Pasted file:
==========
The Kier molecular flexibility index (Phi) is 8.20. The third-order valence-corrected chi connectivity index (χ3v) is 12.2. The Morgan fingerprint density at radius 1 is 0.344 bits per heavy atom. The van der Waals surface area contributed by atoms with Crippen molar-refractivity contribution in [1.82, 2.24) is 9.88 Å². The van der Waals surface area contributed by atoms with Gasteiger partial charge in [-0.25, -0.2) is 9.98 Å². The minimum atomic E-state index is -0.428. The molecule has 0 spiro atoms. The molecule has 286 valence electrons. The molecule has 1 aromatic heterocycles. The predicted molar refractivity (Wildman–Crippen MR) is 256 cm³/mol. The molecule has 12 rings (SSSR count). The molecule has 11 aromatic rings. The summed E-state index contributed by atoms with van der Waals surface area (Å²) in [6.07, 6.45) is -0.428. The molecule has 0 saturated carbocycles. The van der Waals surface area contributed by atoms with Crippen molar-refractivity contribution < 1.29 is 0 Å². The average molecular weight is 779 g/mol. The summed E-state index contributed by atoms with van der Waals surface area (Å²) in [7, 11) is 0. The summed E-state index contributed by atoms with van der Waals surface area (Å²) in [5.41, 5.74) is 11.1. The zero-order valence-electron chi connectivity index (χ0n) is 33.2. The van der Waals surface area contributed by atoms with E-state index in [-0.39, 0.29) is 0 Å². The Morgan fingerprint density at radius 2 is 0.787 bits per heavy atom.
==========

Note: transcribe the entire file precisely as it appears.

The Kier molecular flexibility index (Phi) is 8.20. The third-order valence-corrected chi connectivity index (χ3v) is 12.2. The Morgan fingerprint density at radius 1 is 0.344 bits per heavy atom. The van der Waals surface area contributed by atoms with Crippen molar-refractivity contribution in [1.82, 2.24) is 9.88 Å². The van der Waals surface area contributed by atoms with Gasteiger partial charge in [-0.25, -0.2) is 9.98 Å². The minimum atomic E-state index is -0.428. The molecule has 0 spiro atoms. The molecule has 286 valence electrons. The molecule has 1 aromatic heterocycles. The predicted molar refractivity (Wildman–Crippen MR) is 256 cm³/mol. The molecule has 12 rings (SSSR count). The molecule has 11 aromatic rings. The summed E-state index contributed by atoms with van der Waals surface area (Å²) in [6.07, 6.45) is -0.428. The molecule has 0 saturated carbocycles. The van der Waals surface area contributed by atoms with Crippen molar-refractivity contribution < 1.29 is 0 Å². The average molecular weight is 779 g/mol. The summed E-state index contributed by atoms with van der Waals surface area (Å²) in [7, 11) is 0. The summed E-state index contributed by atoms with van der Waals surface area (Å²) in [5.41, 5.74) is 11.1. The zero-order valence-electron chi connectivity index (χ0n) is 33.2. The van der Waals surface area contributed by atoms with E-state index in [-0.39, 0.29) is 0 Å². The Morgan fingerprint density at radius 2 is 0.787 bits per heavy atom.